Ruthie Knox’s Big Boy is an escape. Professor Amanda “Mandy” Sharp needs an escape. She suddenly became a single parent when her sister died, leaving behind a baby boy. Between her grief, new (not well paying) teaching job, and all consuming parental responsibilities, she’s lost herself. For an outlet she goes to a dating website and finds a man with 8 different dating profiles.
That’s when I found him. Viscount Curzon. In his profile picture, he wore a cravat and a monocle.
In another one, he was Benjamin Piatt Runkle, a Civil War soldier. Under Accomplishments, he’d typed, Survived the Battle of Shiloh. His picture was tinted sepia, like a daguerreotype.
The mystery man of many identities appeals to Mandy’s need for play and love of history. They start having monthly dates at the train museum after hours. He tells her a year and she finds a costume. They role play. She can be anyone she wants to be.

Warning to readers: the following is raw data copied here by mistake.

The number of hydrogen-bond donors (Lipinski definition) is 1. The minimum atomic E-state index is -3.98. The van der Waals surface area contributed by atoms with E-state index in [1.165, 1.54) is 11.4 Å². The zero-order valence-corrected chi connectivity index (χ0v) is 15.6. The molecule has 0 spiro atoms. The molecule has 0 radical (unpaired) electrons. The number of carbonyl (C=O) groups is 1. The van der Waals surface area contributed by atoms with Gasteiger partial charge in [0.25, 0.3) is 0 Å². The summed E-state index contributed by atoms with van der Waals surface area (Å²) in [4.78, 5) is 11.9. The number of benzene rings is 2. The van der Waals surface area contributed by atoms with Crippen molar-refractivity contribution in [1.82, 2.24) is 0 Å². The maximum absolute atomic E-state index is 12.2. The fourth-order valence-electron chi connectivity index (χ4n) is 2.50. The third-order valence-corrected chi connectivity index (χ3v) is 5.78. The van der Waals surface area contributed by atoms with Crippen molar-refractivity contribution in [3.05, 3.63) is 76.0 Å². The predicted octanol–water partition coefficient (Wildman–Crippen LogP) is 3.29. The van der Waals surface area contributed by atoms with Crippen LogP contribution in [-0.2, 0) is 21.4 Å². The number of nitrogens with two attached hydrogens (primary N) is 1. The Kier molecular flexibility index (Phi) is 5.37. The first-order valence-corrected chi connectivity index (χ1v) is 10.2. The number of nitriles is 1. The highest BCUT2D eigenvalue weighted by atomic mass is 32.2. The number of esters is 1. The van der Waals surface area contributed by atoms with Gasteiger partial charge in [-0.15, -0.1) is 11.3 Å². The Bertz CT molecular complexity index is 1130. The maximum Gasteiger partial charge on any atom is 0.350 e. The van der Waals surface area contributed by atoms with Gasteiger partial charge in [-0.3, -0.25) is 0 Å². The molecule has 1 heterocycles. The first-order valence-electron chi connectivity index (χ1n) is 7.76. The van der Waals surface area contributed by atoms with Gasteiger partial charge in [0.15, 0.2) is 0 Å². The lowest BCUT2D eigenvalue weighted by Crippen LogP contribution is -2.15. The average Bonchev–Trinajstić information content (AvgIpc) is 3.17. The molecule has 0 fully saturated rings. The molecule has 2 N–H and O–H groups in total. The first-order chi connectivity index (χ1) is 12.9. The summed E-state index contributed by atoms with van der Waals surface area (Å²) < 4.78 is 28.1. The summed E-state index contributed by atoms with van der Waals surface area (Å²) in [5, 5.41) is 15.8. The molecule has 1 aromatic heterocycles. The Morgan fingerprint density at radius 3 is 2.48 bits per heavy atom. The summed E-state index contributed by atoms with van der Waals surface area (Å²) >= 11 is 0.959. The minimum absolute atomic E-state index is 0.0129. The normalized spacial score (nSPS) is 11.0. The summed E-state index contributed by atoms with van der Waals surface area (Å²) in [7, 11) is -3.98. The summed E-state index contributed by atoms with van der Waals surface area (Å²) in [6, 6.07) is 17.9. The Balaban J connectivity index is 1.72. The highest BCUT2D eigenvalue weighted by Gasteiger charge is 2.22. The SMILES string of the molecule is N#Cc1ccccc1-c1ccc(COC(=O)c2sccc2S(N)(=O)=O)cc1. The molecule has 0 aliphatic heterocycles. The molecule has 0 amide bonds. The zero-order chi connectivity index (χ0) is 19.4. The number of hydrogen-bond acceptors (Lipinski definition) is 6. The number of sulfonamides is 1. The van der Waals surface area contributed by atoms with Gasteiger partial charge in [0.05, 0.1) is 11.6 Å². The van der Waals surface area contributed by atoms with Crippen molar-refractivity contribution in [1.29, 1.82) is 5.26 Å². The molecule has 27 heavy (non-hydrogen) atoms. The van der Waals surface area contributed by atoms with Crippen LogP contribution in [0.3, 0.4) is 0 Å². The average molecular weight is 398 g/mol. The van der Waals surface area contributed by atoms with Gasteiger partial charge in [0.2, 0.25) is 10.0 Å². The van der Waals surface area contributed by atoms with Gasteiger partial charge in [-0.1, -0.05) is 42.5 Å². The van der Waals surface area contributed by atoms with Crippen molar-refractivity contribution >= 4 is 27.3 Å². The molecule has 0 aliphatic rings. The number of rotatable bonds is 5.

As her grief becomes more manageable and she finds herself again, she starts to want more from this man who only wants to disappear into characters.
Big Boy is about finding your way out of grief without directly centering grief. Mandy’s first person narrative skims like skipping stones across a lake of deep feelings and complexity. She shows us both how much she loves being her nephew’s parent and also how overwhelmed she is by single parenthood. Because we only get Mandy’s perspective, her lover remains an enigma until he chooses to reveal himself.
I loved this novella and it’s going onto my comfort reread list.